Social Dialogue Magazine
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Mieko Yoshihama Professor, University of Michigan School of Social Work, United States

PhotoVoice: Arts-Based Participatory Research and Action to Inform Gender-Sensitive Disaster Policies and Responses in Japan

In what ways can social work research and practice capture the lived experiences of the socially marginalized and lift and amplify their voices toward the creation of more inclusive social policies and responses? This article presents an ongoing participatory action research effort aimed at the development of more inclusive, gender-informed disaster policies and programs following the Great East Japan Disaster in 2011. Using PhotoVoice methodology—a participatory method involving photography and creative writing—we also sought to introduce a new approach to knowledge development and policy making in Japan.

The Great East Japan Disaster and Women

A 9.0-magnitude earthquake struck the northeast region of Japan on March 11, 2011, which triggered massive tsunamis, causing unprecedented destruction to the natural and built environment. Nuclear meltdowns and hydrogen explosions at the Fukushima Daiichi Power Plant ensued, releasing high levels of radioactive material, whose effects continue to this day. Decades of research and field work around the world have shown that disasters exacerbate pre- disaster inequities and magnify the vulnerability of marginalized groups (Enarson, 2012; Wisner, Blaikie, Cannon, & Davis, 2003). Unquestionably, women in Japan have been marginalized. In 2011, the year of the disaster, Japan ranked 98th out of 135 countries on the Gender Gap Index; in the most recent report released in October 2017, Japan ranks 114th out of 144 countries. Given women’s lower status in society, it is no surprise that their perspectives are not well reflected in disaster policies and programs in Japan.

Prior to the disaster, Japan’s major policies on disaster—the Disaster Countermeasures Basic Act and the Basic Disaster Management Plan—made limited reference to gender. Research in Japan has paid limited attention to gender, and no study has used participatory methods of investigation to capture women’s lived experiences and perspectives. The PhotoVoice Project is aimed at filling these serious gaps in social policies, programs, and research.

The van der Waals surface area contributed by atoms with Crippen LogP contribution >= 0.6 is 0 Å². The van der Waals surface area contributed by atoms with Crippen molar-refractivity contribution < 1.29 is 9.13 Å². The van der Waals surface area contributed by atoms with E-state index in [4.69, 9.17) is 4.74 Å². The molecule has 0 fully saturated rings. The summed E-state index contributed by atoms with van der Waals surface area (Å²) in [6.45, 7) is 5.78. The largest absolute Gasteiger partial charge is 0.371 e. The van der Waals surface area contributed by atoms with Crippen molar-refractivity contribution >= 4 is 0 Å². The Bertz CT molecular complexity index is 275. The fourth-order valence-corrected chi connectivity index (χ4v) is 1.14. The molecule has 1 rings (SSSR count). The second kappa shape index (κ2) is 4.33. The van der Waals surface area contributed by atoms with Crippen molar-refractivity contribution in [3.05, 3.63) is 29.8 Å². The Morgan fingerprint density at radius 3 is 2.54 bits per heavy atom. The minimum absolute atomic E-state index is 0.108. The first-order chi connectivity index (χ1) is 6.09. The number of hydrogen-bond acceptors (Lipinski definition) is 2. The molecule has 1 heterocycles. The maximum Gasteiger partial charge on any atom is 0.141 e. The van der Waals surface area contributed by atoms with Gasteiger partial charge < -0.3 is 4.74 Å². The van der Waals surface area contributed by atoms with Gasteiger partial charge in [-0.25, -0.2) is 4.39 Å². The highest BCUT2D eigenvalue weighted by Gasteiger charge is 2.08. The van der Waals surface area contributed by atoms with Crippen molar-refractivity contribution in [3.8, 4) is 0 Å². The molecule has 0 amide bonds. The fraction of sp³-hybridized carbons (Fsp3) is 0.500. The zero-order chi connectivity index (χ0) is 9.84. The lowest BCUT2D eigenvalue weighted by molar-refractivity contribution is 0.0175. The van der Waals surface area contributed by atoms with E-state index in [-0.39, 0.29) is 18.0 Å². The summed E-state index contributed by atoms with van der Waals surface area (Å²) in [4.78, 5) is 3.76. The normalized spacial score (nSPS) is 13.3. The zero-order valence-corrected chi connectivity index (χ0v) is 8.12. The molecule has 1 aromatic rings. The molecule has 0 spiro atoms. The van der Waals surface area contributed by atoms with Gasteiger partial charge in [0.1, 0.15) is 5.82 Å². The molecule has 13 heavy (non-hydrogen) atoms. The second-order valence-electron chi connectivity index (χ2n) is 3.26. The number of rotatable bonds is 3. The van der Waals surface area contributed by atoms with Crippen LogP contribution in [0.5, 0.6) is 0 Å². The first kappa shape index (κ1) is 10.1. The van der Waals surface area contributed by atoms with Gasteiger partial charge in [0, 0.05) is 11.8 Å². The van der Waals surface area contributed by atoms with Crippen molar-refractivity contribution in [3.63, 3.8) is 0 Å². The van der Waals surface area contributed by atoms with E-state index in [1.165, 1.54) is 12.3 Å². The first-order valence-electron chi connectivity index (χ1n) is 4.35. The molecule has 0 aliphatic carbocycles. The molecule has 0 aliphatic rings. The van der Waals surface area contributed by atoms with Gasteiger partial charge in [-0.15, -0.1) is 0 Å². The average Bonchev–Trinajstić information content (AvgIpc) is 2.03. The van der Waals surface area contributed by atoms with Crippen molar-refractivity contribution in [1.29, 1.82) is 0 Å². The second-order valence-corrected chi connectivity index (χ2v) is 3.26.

Making Women’s Voices Heard through PhotoVoice

Using PhotoVoice methodology (Wang & Burris, 1997), the project sought to document and analyze the consequences of the disaster and formulate recommendations to make disaster policies and programs more responsive to diverse and marginalized populations. As a participatory action research effort, the project was also intended to strengthen participants’ capacity to take action themselves and incite action on the part of others to strengthen disaster policies and programs (Yoshihama & Yunomae, in press).

PhotoVoice, developed during the 1990s as a tool to identify and analyze community issues and formulate plans for change, is rooted in empowerment and emancipatory education, feminist theory, and documentary photography (Wang & Burris, 1997). It engages the very people affected by the social issue under investigation. Rather than being relegated to the role of study subjects, or objects of examination, participants serve as experts, producing knowledge through photo-taking and dialectic discussions. Along the way, they create voices (i.e., short written texts) to accompany selected photographs. Their photographs and voices are disseminated in print, digitally, or through exhibits in community venues. PhotoVoice has been used in a wide range of settings to examine and improve the social conditions of vulnerable population groups (Hergenrather, Rhodes, Cowan, Bardhoshi, & Pula, 2009; Yoshihama & Carr, 2002).

Gathering and Orienting Participants railroads, bridges, and ports. Participants have also photographed damage to their own houses and workplaces, as well as the unfamiliar and difficult living conditions in their temporary housing. Photographing the damage caused by the nuclear accident has required creativity. Unlike destroyed buildings and the heavy equipment used for repair of the Fukushima Daiichi Power Plant, radioactive material released into the air, soil, and water is invisible. Some participants initially expressed doubt about capturing such invisible damage; however, they have found creative ways to capture it. For example, the image of a cucumber grown too big and that of a persimmon tree with fruit sagging in the middle of winter were used to illustrate the impact of radiation contamination, which discouraged people from eating the vegetable and fruit.

Getting in Touch with and Expressing Emotion

Participants also have captured images that express various emotions: sense of loss, grief, sorrow, anger, fear, anxiety, powerlessness, and helplessness. These emotions have also been expressed during group meetings, verbally and in tears, facial expressions, and silence. One participant took a photograph of a lone house that withstood the force of the tsunami. In pointing out that the inside of the house was destroyed and nonfunctional, she stated that she and other evacuees were similar, feeling devastated and empty inside. She also took a photograph of a tilted building to illustrate her sense of being destabilized by the disaster and evacuation. She also photographed a dog and a cat in a cage at the emergency evacuation center where she was staying and chose to display the latter to express her sense of entrapment in an emergency evacuation center.